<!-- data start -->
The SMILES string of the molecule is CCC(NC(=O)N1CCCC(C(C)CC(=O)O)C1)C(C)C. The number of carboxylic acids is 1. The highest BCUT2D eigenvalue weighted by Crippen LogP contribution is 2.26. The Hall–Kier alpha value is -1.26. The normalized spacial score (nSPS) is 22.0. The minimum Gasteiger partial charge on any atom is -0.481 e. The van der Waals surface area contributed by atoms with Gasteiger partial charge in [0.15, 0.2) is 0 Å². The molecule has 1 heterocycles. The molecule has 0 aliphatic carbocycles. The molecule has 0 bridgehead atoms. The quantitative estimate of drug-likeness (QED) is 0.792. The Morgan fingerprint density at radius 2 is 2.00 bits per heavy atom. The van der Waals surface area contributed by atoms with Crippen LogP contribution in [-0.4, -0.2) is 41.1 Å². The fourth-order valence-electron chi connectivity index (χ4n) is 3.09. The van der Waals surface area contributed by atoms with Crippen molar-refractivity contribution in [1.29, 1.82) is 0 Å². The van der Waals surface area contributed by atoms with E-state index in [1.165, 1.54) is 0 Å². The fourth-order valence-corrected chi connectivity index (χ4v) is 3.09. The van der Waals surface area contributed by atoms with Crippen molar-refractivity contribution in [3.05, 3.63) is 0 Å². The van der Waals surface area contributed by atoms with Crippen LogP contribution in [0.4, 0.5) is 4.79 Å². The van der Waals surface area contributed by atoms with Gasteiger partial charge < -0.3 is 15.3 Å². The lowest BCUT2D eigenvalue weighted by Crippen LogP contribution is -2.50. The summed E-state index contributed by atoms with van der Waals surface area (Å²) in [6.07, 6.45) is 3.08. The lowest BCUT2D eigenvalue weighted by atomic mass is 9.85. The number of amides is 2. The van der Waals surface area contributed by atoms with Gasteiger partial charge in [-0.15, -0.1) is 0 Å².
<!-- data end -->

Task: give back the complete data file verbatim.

The SMILES string of the molecule is CCC(NC(=O)N1CCCC(C(C)CC(=O)O)C1)C(C)C. The number of carboxylic acids is 1. The highest BCUT2D eigenvalue weighted by Crippen LogP contribution is 2.26. The Hall–Kier alpha value is -1.26. The normalized spacial score (nSPS) is 22.0. The minimum Gasteiger partial charge on any atom is -0.481 e. The van der Waals surface area contributed by atoms with Gasteiger partial charge in [0.15, 0.2) is 0 Å². The molecule has 1 heterocycles. The molecule has 0 aliphatic carbocycles. The molecule has 0 bridgehead atoms. The quantitative estimate of drug-likeness (QED) is 0.792. The Morgan fingerprint density at radius 2 is 2.00 bits per heavy atom. The van der Waals surface area contributed by atoms with Crippen LogP contribution in [-0.4, -0.2) is 41.1 Å². The fourth-order valence-electron chi connectivity index (χ4n) is 3.09. The van der Waals surface area contributed by atoms with Crippen molar-refractivity contribution in [1.29, 1.82) is 0 Å². The van der Waals surface area contributed by atoms with E-state index in [1.165, 1.54) is 0 Å². The fourth-order valence-corrected chi connectivity index (χ4v) is 3.09. The van der Waals surface area contributed by atoms with Crippen molar-refractivity contribution in [3.05, 3.63) is 0 Å². The van der Waals surface area contributed by atoms with Crippen LogP contribution in [0.4, 0.5) is 4.79 Å². The van der Waals surface area contributed by atoms with Gasteiger partial charge < -0.3 is 15.3 Å². The lowest BCUT2D eigenvalue weighted by Crippen LogP contribution is -2.50. The summed E-state index contributed by atoms with van der Waals surface area (Å²) in [6.07, 6.45) is 3.08. The lowest BCUT2D eigenvalue weighted by atomic mass is 9.85. The number of amides is 2. The van der Waals surface area contributed by atoms with Gasteiger partial charge in [-0.15, -0.1) is 0 Å².